Live Report: Whores, Primitive Weapons, Plaque Marks, Husbandry
Noise rock is a New York musical institution. From White Light/White Heat to the no wave days on through active legends like Unsane and Helmet, the unforgiving city is a perfect backdrop for the genre’s abrasive and darkly humorous nature. An unusually balmy February night in Brooklyn (a Monday, no less!) brought out the fans to St. Vitus. The near-capacity crowd huddled in to check out four exceptional acts, all unique in approach but united in visceral riffage.
Brooklyn’s Husbandry opened the show with an exciting take on the post-rock/hardcore formula. Singer Carina Zachary actually sings, and exceptionally at that. We’re talking pop-star quality vocals layered over an aggressive rock foundation, reminiscent of The End and Real Thing-era Faith No More. The band was in total lockstep, and they obviously like to practice. Their secret weapon: bassist/backing vocalist Arnau Bosc, whose playing chops match his equally impressive pedal board.
Crawling out of some Philly hellhole, Plaque Marks came to have a good time. Reveling in an unhinged punk-drenched squall, the band -– anchored by the towering visage of bassist/vocalist Dave Sabolik (ex-Ecstatic Vision) in a 1970s lounge singer suit — didn’t play so much as they lurched into each song yet managed to sync up for some of the heaviest grooves of the night. At one point, Sabolik pulled out his wallet, threw a gift card into the crowd, and then tore up his passport declaring that America is so great now that he never wants to leave. Iron Lung’s Jensen Ward once said there are two kinds of bands: those that tell jokes, and those that are funny. Plaque Marks are hilarious.
Next up was Primitive Weapons, fronted by St. Vitus co-owner/White Widows Pact singer David Castillo. As someone deeply connected to the New York rock and metal underground scene, his passion for the music is already bona fide. That passion manifests itself during the band’s performance, as Castillo launches himself across the stage, screaming each word as if it might be his last. At one point he shares a personal anecdote about his father’s recent cancer diagnosis, which gives their set an extra layer of intense immediacy. Filling in for drummer Christopher Enriquez, Tucker Rule (Thursday) was more than up to the task, slamming like Bonham and upping the ante on an already fiery performance.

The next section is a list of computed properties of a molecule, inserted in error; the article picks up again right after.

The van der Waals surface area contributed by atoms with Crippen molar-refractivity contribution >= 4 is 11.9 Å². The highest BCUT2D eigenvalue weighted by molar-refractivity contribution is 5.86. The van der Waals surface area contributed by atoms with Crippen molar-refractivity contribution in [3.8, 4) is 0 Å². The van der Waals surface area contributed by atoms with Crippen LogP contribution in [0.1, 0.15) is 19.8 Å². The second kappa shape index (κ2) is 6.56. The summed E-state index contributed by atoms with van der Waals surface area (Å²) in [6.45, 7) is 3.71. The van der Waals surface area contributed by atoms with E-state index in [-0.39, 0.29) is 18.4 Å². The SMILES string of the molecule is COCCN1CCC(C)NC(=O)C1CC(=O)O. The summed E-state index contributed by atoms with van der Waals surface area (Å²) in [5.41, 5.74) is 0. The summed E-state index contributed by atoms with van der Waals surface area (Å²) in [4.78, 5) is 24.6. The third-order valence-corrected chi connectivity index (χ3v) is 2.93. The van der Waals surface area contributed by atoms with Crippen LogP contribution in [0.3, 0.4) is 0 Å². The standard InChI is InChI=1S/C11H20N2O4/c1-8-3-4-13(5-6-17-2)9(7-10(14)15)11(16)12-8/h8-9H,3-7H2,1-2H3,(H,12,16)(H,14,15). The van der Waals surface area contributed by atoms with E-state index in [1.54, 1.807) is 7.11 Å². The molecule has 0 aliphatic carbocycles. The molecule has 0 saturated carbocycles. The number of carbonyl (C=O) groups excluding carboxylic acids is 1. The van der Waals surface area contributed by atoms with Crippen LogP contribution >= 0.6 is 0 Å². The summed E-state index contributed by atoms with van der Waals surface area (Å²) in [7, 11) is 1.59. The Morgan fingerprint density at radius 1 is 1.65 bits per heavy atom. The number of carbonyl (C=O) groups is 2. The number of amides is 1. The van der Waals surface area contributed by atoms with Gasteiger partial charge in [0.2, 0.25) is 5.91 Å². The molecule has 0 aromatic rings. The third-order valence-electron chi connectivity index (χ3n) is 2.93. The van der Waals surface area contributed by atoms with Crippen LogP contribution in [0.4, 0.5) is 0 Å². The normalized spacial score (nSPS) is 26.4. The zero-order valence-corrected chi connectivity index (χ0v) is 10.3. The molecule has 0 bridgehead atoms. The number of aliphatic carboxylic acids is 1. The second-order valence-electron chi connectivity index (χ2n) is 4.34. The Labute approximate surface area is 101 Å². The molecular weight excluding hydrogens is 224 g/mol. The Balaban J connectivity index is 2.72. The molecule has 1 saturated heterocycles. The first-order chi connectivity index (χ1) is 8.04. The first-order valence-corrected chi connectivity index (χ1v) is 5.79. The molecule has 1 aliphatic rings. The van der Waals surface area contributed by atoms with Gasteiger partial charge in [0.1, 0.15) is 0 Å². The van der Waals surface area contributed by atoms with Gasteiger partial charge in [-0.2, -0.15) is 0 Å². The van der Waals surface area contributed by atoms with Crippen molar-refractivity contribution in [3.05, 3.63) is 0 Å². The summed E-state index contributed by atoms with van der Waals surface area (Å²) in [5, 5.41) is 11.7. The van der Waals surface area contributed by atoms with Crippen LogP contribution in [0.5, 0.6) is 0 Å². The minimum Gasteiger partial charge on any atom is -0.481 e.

Coming in for a special one-off show from their recently completed tour with Darkest Hour, Whores took the stage to the strains of AC/DC’s “Rock & Roll Ain’t Noise Pollution.” Since the release of their debut full-length Gold in October 2016, the band has seen their profile raised significantly. It’s surreal to see a band whose biggest reference points are Unsane and the AmRep back-catalog in a Rolling Stone Top 10, but here we are. Despite having the fewest band members on stage that night, Whores managed to have the biggest sound, by far. Guitarist/vocalist Christian Lembach wrung fat, nasty tones out of his rig from start to finish, trading in the archetypal noise rock feedback for pure rock fury. The rhythm section, comprised of bassist Casey Maxwell and drummer Donnie Adkinson, were a revelation, turning time signatures on a dime and never missing a beat. When all three locked in on a groove -– fan favorite “I Am Not A Goal Oriented Person” comes to mind -– the crowd lost their collective shit, banging heads and slamming bodies.
Battle vests rubbed up against polo shirts and Rangers tees, longhairs rocked alongside Wall Street and Main Street types; let it be known, Whores bring the people together.
photos by Christopher Harrington